‘Angel particle’ which is both matter and anti-matter is discovered

‘Angel particle’ which is both matter and anti-matter is discovered

‘Angel particle’ which is both matter and anti-matter is discovered

0 comments 📅24 July 2017, 00:56

An ‘angel particle’ which is both matter and anti-matter has been discovered 80 years after its existence was first proposed by physicists.

Researchers revealed that they have found the first evidence of the elusive particles in what is being described as a ‘landmark’ moment in quantum physics.

The discovery could help scientists to bring a quantum computing revolution, which would allow us to make machines many times more powerful than those made using existing technology.

Scientists have theorised that when the Big Bang first created the universe, equal amounts of matter and anti-matter were produced (pictured is an illustration of the Big Bang)

Scientists have theorised that when the Big Bang first created the universe, equal amounts of matter and anti-matter were produced.

Anti-matter is made from particles which are the ‘anti-particles’ of those from normal matter.

Researchers also predicted that if the two kinds of matter would ever meet, they would destroy each other, leaving only a burst of energy behind.

But in 1937, an Italian physicist called Ettore Majorana suggested that another class of particles could exist – which were their own anti-particles.

He called these particles ‘fermions’.

Now researchers have found the first evidence that these particles could exist.

The scientists named their discovery the ‘Angel Particle’ after the novel Angels and Demons by Dan Brown, which includes the making of a bomb from the combination of matter and anti-matter.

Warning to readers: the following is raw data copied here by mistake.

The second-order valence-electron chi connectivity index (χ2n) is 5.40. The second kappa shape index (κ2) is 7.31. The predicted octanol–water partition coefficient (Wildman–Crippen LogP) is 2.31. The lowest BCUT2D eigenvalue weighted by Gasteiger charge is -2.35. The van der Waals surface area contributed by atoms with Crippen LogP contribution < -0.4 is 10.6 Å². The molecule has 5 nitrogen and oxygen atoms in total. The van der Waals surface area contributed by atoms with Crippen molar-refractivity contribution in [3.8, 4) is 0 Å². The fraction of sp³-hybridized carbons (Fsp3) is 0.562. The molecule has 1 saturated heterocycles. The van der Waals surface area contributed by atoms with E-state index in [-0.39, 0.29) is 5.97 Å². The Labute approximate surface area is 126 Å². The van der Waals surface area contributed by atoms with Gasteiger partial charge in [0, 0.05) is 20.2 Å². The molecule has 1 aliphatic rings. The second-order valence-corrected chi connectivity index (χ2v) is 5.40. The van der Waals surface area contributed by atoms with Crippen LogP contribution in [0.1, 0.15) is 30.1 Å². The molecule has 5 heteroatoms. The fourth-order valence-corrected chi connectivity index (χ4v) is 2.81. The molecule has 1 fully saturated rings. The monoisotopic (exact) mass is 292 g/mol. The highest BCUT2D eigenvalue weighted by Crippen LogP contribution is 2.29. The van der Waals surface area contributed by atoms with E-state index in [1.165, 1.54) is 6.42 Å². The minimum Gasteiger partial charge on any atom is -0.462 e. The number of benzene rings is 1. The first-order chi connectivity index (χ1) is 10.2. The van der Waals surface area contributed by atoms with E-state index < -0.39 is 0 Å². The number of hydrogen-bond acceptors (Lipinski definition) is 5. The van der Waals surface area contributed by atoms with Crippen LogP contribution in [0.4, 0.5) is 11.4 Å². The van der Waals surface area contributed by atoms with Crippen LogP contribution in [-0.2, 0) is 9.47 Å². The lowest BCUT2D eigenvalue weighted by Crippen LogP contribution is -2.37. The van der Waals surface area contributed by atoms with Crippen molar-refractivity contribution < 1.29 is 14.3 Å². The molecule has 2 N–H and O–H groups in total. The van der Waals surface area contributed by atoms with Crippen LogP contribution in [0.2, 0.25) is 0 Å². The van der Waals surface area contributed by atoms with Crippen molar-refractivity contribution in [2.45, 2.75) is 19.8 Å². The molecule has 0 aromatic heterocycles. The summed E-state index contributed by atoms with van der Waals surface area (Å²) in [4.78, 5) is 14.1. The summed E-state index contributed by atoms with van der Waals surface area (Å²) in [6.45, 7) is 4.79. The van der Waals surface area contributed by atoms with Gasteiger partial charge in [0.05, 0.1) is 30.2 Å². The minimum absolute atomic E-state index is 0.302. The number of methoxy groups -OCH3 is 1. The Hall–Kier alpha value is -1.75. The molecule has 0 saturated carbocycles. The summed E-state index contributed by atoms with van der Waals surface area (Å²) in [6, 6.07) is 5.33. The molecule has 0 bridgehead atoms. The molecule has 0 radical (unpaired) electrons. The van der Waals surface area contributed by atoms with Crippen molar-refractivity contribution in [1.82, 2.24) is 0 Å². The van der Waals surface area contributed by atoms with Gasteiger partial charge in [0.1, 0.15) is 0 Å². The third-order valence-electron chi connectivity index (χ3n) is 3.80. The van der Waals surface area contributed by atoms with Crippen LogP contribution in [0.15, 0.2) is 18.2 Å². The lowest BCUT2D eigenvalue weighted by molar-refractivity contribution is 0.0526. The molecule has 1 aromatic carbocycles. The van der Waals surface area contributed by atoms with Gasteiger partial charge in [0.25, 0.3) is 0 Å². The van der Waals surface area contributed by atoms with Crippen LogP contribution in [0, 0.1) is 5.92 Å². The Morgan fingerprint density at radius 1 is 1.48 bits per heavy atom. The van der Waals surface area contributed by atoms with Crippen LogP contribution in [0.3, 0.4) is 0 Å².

Professor Shoucheng Zhang, a Standford University physicist, said: ‘Our team predicted exactly where to find the Majorana fermion and what to look for as its ‘smoking gun’ experimental signature.

‘This discovery concludes one of the most intensive searches in fundamental physics, which spanned exactly 80 years.’

To find proof that fermions exist, the scientists first needed to find ‘quasi-particles’.

Quasi-particles are particle-like excitations that arise out of the behaviour of superconducting materials.

While quasiparticles are not like particles found in nature, they fit the mathematical requirements to be considered real Majorana fermions.

In the experiments, the team stacked thin films of two quantum materials – a superconductor and a magnetic topological insulator – and sent an electrical current through them, all inside a chilled vacuum chamber.

The top film was a superconductor. The bottom one was a topological insulator, which conducts current only along its surface or edges but not through its middle.

Putting them together created a superconducting topological insulator, where electrons zip along two edges of the material’s surface without resistance, like cars on a superhighway.

The researchers then added a small amount of magnetic material to the insulator, which made the electrons flow one way along one edge of the surface and the opposite way along the opposite edge.

Then the researchers swept a magnet over the stack. This made the flow of electrons slow, stop and switch direction.

These changes were not smooth, but took place in abrupt steps, like identical stairs in a staircase.

At certain points in this cycle, quasiparticles emerged, arising in pairs out of the superconducting layer and travelling along the edges of the topological insulator just as the electrons did.

If fermions exist, they could help scientists to build quantum computers, which would allow us to build all-power and super-fast machines, it has been suggested.

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